Many carpenters implement this utilization concept in their machining processes on a daily basis. However, there is the possibility to save costs, which many users are hardly aware of. If, instead of a carbide scoring sawblade, a diamond-tipped variant is used together with several main circular sawblades, tool costs can be significantly reduced over longer periods of time. Specifically, it is recommended to use up to ten carbide main circular sawblades together with one diamond scoring circular sawblade. Due to the significantly higher wear resistance of diamond cutting materials, these scoring circular sawblades achieve a much longer tool life than the main circular sawblades with carbide tipping used at the same time. Thus, the scoring circular sawblade remains in the machine after the main circular sawblade has reached the end of its tool life. This means that only the main circular sawblade needs to be replaced and reconditioned. Time-saving processes and additional savings in tool costs are the result. An additional saving effect: the main circular sawblades with carbide cutting edges can be resharpened several times until the end of the tool life of the diamond scoring circular sawblade. The resulting loss of cutting width can be compensated simply and without great additional expense by changing the scoring depth. This procedure allows the maximum tool life to be achieved on all tools and costs to be saved.

A perfect example of how this works is the combination of RazorCut PLUS circular sawblades and DP scoring circular sawblades from Leitz. With its cutting geometry designed for finish cutting, RazorCut PLUS ensures perfect, breakout-free edges as well as smooth and score-free finishes, even in delicate decors. In combination with the diamond scoring circular sawblades, users can save costs and permanently achieve the highest quality when sawing.

Solution 3: Stationary technology (CNC)

CNC technology has become established as a manufacturing concept in many craft businesses, and the trend continues without interruption. Finally, complex workpieces and a wide variety of shapes and designs can be produced quickly and easily with the help of CNC machines. After all, it is possible to machine almost all coated and uncoated wood materials, solid wood elements, compact panels or plywood with shank or jointing cutters and circular sawblades. However, the quality of the machining result always depends on the machining strategy used and the tool systems used for this purpose.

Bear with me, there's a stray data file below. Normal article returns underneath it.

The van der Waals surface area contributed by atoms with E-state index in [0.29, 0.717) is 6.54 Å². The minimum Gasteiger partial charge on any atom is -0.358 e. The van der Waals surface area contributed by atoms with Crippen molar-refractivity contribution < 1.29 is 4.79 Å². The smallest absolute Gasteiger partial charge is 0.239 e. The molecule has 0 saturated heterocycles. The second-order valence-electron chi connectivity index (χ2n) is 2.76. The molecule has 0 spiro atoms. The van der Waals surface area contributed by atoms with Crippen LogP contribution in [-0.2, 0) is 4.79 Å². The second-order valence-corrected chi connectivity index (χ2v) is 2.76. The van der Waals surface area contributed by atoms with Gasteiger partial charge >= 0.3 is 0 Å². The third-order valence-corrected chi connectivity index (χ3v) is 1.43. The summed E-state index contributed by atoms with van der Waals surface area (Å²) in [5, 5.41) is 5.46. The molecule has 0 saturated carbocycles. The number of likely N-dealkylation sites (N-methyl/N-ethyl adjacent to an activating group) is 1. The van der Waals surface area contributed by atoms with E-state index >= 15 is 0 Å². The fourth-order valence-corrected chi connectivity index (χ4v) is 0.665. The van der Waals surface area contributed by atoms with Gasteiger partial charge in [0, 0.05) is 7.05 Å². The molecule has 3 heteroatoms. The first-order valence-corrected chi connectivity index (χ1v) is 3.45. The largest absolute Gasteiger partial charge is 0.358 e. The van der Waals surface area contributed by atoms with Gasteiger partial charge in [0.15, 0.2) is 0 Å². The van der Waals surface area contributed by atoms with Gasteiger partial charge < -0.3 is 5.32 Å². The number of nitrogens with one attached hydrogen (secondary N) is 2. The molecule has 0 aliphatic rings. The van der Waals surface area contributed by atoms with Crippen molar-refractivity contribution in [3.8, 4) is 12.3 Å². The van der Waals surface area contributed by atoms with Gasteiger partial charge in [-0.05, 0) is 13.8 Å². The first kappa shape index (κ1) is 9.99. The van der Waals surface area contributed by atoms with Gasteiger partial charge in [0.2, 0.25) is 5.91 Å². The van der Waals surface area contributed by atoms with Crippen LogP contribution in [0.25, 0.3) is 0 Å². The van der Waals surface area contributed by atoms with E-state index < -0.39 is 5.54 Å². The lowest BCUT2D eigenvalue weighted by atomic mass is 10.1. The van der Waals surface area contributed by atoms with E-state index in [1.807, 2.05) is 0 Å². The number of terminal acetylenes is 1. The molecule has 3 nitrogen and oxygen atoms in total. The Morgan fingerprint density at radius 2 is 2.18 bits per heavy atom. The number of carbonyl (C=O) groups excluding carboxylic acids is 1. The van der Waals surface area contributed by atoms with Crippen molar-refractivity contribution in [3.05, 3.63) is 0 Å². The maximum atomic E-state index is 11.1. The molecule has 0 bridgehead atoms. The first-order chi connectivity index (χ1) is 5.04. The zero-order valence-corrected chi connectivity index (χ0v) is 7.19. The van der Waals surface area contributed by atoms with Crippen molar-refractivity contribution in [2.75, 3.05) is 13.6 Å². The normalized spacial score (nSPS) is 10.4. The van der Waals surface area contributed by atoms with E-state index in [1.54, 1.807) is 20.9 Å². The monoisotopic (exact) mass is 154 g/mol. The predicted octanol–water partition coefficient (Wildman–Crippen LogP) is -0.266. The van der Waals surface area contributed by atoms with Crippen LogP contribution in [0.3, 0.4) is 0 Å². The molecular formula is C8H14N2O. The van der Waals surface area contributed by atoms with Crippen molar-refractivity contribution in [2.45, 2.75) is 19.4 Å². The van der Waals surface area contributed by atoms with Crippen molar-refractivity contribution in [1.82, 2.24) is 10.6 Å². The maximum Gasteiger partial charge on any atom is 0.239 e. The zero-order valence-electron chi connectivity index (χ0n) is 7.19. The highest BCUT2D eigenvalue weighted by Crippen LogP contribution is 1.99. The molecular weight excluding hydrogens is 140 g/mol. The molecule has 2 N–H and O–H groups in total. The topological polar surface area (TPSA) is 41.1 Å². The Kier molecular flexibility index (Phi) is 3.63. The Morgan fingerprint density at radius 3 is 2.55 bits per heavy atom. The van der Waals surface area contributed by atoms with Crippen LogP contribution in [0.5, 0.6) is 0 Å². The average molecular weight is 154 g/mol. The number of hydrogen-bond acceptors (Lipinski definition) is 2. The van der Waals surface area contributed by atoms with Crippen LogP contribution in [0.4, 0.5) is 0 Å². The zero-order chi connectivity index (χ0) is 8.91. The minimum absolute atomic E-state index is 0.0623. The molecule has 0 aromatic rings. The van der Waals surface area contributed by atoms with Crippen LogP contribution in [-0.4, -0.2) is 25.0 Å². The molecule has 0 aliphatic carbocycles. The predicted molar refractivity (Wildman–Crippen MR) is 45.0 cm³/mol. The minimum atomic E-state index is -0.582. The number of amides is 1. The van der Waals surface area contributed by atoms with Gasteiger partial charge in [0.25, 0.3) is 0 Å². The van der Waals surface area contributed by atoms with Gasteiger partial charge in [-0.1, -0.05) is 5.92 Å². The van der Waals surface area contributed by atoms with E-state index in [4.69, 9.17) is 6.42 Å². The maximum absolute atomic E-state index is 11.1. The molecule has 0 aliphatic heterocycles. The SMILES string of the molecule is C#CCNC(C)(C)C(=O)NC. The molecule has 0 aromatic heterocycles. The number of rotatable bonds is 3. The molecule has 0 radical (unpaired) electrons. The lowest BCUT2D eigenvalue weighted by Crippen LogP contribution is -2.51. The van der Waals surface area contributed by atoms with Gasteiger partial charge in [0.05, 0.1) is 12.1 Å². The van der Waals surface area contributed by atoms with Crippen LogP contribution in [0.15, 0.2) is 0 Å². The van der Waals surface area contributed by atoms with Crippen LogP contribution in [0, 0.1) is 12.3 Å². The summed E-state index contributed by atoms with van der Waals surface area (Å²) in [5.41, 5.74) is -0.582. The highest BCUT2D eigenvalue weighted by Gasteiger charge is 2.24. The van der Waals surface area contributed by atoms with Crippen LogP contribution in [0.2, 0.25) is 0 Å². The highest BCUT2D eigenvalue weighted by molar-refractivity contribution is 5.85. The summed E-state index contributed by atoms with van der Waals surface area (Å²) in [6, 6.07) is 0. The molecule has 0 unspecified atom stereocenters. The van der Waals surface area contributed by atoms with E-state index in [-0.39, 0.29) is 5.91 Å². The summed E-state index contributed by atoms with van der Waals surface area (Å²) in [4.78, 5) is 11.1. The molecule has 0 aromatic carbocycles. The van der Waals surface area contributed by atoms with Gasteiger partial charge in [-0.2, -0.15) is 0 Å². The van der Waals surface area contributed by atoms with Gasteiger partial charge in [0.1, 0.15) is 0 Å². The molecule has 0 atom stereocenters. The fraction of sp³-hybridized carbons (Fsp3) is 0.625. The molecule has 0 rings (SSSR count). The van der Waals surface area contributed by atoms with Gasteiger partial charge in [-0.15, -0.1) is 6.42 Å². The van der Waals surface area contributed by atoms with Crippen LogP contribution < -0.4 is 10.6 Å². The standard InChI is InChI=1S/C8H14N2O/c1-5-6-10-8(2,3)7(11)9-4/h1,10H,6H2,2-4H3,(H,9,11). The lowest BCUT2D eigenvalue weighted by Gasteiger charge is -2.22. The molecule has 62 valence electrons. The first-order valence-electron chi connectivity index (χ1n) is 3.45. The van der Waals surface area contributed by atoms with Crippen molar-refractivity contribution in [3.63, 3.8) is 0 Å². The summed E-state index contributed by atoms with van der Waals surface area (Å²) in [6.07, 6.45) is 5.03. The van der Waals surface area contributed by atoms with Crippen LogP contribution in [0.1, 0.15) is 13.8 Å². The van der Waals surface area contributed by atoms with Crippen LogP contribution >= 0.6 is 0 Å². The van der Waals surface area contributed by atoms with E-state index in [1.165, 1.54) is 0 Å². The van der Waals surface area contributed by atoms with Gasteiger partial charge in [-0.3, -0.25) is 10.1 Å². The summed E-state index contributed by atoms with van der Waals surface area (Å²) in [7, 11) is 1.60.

CNC sizing with shank or jointing cutters

The aim of sizing with jointing cutters is to achieve tear-free edges on both sides. This is best achieved with diamond-tipped tools that have alternating shear angles - i.e. inclined cutting edges. However, this shear angle may only have a certain minimum size in order to reduce the cutting pressure. Tools with too large shear angles produce rough and porous, pitted finishes on chipboard with a loose medium layer. Especially with laser edging, this can lead to problems with edge adhesion or water resistance tests. Another argument against using such tools is the significantly higher purchase and maintenance costs. This is because tool systems with a high shear angle are usually equipped with extra-long cutting elements. The use of diamond cutting edges therefore causes high costs in terms of both purchase and resharpening.

Studies over many years have shown that the best machining results in terms of perfect edges and tear-free medium position are best achieved with tools that have an shear angle of 50 degrees. This is the only way to produce a perfect cutting result during jointing and prevent process costs from rising unnecessarily. For example, with the EdgeExpert cutting tools from Leitz. 

In addition to the selection of the optimum tool, the processing strategy also has an important influence on the processing quality during sizing. It is therefore recommended to pay attention that the edge and straight cutting strategies are also optimized. Users who are dealing with this topic for the first time are well advised to have an experienced contact person with profound knowledge of materials, tools and machining processes at their side.

Mitre cutting with CNC machines